Outlawed Hizb ut-Tahrir to hold Caliphate conference in Turkey

Hizb ut-Tahrir (the Party of Liberation), an outlawed religious organization that was banned in Turkey because of violence, plans the hold a caliphate conference in İstanbul on March 5th, a year after it held similar conference in Turkish capital Ankara.

The meeting, titled as “Why the world needs Caliphate’, will take place on Sunday at İstanbul’s Topkapı district where headquarters of Ottoman State located. Hizb ut-Tahrir in Turkey is led by Mahmut Kar.

Here is what journalist Abdullah Bozkurt wrote about Hizb ut-Tahrir on April.24, 2015 in his blog: “Hizb ut-Tahrir has been in business in Turkey since the late 1960s as a small and not very effective Islamist group. It was closely monitored for years. It reasserted itself in September of 2005 when it held a demonstration at İstanbul’s Fatih Mosque, with its members calling for re-instituting the caliphate and chanting slogans against Turkey’s founder, Mustafa Kemal Atatürk. In 2009, Turkish police detained nearly 200 suspected members of Hizb ut-Tahrir in simultaneous raids in 23 provinces across Turkey on charges of being members of an outlawed organization and planning bloody attacks against civilians. Police said the group was planning to stage a large attack in İstanbul on the anniversary of the abolisment of the caliphate. The Ottoman Caliphate was abolished by Atatürk on March 3, 1924, following the founding of a secular state.

In June 2011, prosecutors ordered police again to launch an operation against Hizb ut-Tahrir cells in five cities, detaining 17 people, including Serdar Yılmaz, the alleged member responsible for Turkey operations. Turkish investigators discovered that the group was regularly funded by Imameddin A.A. Barakat, a Jordanian citizen of Palestinian origin who resides in Israel. Bookkeeping records of Hizb ut-Tahrir members that were seized during the operation revealed that a businessman acting as a courier named Mazin Harbawi entered Turkey with bags of money every two months and gave the money to V. A., the member in charge of Hizb ut-Tahrir’s İstanbul operations. Investigators believe Harbawi smuggled in about $40,000 during each visit.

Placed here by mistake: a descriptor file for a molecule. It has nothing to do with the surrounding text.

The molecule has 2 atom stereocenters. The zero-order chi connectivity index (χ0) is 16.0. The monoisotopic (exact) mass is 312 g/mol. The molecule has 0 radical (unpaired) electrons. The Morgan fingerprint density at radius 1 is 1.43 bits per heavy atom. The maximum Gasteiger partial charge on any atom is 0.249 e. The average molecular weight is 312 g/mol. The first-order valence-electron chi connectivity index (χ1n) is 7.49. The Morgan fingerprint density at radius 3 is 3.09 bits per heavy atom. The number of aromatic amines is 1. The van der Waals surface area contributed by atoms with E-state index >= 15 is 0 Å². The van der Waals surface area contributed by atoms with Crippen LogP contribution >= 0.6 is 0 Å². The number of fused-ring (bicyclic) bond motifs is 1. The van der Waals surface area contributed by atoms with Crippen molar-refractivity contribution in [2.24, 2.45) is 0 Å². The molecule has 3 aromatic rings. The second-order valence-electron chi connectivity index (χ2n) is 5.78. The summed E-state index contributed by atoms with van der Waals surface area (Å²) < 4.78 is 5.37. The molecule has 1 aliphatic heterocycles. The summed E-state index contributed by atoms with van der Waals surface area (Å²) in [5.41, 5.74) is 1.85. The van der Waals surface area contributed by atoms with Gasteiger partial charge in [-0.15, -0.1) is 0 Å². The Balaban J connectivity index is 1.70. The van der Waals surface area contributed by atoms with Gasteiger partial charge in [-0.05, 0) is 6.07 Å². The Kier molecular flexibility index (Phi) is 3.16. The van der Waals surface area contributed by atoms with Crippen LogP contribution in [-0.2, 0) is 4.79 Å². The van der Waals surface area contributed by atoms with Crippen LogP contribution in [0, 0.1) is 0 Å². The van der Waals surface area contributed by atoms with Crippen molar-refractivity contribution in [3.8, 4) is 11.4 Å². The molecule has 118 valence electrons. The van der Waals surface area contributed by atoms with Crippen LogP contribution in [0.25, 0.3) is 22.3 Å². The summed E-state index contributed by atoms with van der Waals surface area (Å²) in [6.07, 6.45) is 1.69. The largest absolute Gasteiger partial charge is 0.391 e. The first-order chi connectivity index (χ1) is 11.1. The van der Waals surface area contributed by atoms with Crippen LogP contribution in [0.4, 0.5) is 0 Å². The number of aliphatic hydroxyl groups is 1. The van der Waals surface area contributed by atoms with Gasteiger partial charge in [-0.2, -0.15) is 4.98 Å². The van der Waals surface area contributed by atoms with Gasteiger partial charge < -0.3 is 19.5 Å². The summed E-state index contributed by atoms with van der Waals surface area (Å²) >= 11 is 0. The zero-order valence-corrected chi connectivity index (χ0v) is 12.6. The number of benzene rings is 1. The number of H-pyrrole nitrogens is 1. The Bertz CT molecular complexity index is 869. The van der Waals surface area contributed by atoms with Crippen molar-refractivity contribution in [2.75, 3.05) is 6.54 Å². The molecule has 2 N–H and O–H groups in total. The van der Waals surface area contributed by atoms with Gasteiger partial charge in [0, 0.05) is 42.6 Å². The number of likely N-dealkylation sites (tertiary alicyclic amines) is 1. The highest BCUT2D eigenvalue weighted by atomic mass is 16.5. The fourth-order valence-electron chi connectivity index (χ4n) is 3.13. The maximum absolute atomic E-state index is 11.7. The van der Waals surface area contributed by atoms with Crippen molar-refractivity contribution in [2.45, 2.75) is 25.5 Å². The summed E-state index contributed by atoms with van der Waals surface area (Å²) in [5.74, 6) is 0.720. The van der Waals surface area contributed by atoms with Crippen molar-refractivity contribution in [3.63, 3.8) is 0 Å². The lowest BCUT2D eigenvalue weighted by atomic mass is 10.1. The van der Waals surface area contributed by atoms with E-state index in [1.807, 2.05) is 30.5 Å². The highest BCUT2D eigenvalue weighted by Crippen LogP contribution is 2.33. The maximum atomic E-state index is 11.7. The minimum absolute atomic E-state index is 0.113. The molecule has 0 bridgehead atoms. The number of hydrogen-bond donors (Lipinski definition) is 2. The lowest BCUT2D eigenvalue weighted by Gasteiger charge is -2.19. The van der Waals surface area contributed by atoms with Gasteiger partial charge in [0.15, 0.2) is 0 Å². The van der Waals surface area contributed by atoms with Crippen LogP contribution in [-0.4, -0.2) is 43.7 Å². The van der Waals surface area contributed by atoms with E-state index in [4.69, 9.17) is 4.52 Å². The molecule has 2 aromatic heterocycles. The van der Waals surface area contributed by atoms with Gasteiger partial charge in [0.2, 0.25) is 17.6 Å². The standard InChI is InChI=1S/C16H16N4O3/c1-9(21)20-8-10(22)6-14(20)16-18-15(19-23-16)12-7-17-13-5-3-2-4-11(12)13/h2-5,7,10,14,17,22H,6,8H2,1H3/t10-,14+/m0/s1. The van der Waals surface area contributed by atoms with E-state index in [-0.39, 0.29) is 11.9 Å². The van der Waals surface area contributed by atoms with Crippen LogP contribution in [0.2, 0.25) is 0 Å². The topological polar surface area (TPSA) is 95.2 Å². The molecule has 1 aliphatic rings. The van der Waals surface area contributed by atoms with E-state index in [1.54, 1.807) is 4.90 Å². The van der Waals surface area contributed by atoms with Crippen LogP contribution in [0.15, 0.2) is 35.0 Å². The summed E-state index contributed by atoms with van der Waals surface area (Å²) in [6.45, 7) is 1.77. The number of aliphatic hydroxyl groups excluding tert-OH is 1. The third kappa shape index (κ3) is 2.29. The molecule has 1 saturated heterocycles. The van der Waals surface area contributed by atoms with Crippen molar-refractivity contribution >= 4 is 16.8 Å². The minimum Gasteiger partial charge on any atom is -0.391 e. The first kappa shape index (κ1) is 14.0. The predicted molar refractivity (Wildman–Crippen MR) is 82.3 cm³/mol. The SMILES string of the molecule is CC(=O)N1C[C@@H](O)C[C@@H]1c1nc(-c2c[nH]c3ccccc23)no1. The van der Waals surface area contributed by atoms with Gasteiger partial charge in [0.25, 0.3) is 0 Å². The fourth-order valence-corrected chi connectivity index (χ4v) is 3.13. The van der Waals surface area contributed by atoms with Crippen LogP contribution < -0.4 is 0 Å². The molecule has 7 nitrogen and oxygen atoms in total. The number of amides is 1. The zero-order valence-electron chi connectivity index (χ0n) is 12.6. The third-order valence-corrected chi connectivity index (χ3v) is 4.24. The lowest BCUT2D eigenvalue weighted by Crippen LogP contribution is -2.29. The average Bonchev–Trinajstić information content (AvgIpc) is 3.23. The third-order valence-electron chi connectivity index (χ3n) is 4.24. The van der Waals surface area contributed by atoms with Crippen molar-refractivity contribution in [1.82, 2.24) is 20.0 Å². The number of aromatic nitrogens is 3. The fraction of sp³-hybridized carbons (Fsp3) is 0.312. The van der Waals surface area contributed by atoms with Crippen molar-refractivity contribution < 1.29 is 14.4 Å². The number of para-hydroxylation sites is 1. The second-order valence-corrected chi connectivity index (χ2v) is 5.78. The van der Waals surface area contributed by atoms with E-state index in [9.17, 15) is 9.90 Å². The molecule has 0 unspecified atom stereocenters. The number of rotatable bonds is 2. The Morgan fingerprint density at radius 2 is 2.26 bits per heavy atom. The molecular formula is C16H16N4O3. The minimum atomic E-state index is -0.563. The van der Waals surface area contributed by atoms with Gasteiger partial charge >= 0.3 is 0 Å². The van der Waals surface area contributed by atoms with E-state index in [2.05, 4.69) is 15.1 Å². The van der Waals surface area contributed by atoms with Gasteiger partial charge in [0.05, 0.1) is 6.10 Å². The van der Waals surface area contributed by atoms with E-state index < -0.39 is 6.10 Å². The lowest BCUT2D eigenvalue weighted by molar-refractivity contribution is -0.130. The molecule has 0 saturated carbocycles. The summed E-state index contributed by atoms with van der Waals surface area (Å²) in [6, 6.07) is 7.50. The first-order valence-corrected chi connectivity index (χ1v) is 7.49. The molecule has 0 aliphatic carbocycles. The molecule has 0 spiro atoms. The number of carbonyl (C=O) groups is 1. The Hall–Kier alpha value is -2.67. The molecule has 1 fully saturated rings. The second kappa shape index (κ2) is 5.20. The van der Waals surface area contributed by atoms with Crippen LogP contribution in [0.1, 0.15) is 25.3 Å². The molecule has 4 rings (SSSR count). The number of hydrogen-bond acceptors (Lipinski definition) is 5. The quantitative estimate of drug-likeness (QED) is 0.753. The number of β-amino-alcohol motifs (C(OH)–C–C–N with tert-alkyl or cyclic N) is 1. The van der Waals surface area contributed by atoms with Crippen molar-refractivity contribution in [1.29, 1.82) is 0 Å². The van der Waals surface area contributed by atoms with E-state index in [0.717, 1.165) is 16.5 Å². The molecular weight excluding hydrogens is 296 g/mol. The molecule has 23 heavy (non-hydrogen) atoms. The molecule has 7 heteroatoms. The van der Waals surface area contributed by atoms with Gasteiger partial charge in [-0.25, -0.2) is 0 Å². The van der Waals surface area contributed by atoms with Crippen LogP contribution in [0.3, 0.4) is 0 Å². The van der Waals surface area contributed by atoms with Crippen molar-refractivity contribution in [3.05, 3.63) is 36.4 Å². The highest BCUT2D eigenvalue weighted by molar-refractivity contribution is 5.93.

While law enforcement agencies have been battling with Hizb ut-Tahrir cells and concerned that the network may be a conveyer belt for the militant recruitment for more radical and violent groups in Turkey, political Islamists in the government rushed to rescue them. In July 2012, a government-endorsed bill was hastily adopted in Parliament that paved the way for the release of over 100 members of Hizb ut-Tahrir from prison, including senior leaders. Conveniently, the decision was issued after working hours on Friday, preventing prosecutors from challenging the release. By the time the objection was finally filed with the court on Monday, most of the released had gone into hiding.

When the government finally took over control of the Supreme Board of Judges and Prosecutors (HSYK), the judicial council that assigns, promotes and investigates judges and prosecutors in Turkey, in 2014, political Islamists became much more emboldened in their interference in the criminal justice system. On the one hand, they abused judicial probes to punish their critics and opponents with sham investigations and trumped-up charges, and on the other, they deliberately sabotaged legitimate investigations and derailed ongoing trials of extremist, violent and armed Islamist groups including Hizb ut-Tahrir, al-Qaeda and the Islamic State of Iraq and the Levant (ISIL).

For example, Turkish prosecutor Hanifi Yavuz, who was recently assigned the 2011-dated Hizb ut-Tahrir case, asked the Gaziantep 1st High Criminal Court on March 26 to acquit all 17 suspects by saying the group is not a terrorist organization but is rather a political Islamist group. Following the prosecutor’s plea, the court acquitted all the suspects, despite the overwhelming evidence in the indictment against them. This was a clear violation of a superior court’s decision that should be binding in the Gaziantep court because the 9th Chamber of the Supreme Court of Appeals issued a verdict on April 24, 2008, classifying Hizb ut-Tahrir as a “terrorist organization that threatens the existence of the republic and the state.” The Ankara 11th High Criminal Court also rendered a judgment on April 19, 2004 describing Hizb ut-Tahrir as a terrorist organization.

Today, the Turkish arm of Hizb ut-Tahrir operates freely, despite the fact that it is still an outlawed organization. It held a caliphate conference in Ankara on March 3 with senior leaders of the organization in attendance as speakers. Hizb ut-Tahrir chief Sheikh Abu Yasin Ata ibn Khalil Abu Rashta sent a special message to the conference while Ahmad Kasas, Hizb ut-Tahrir’s Lebanon spokesman and Sharif Zayed, director of the media office of Hizb ut-Tahrir in Egypt, delivered speeches. Iyad Qunaybi, a radical ideologue, also linked up to the event via teleconference from Jordan. Hizb ut-Tahrir member Islam Abu Khalil from Uzbekistan was also present at the conference.”

Feb. 26, 2017

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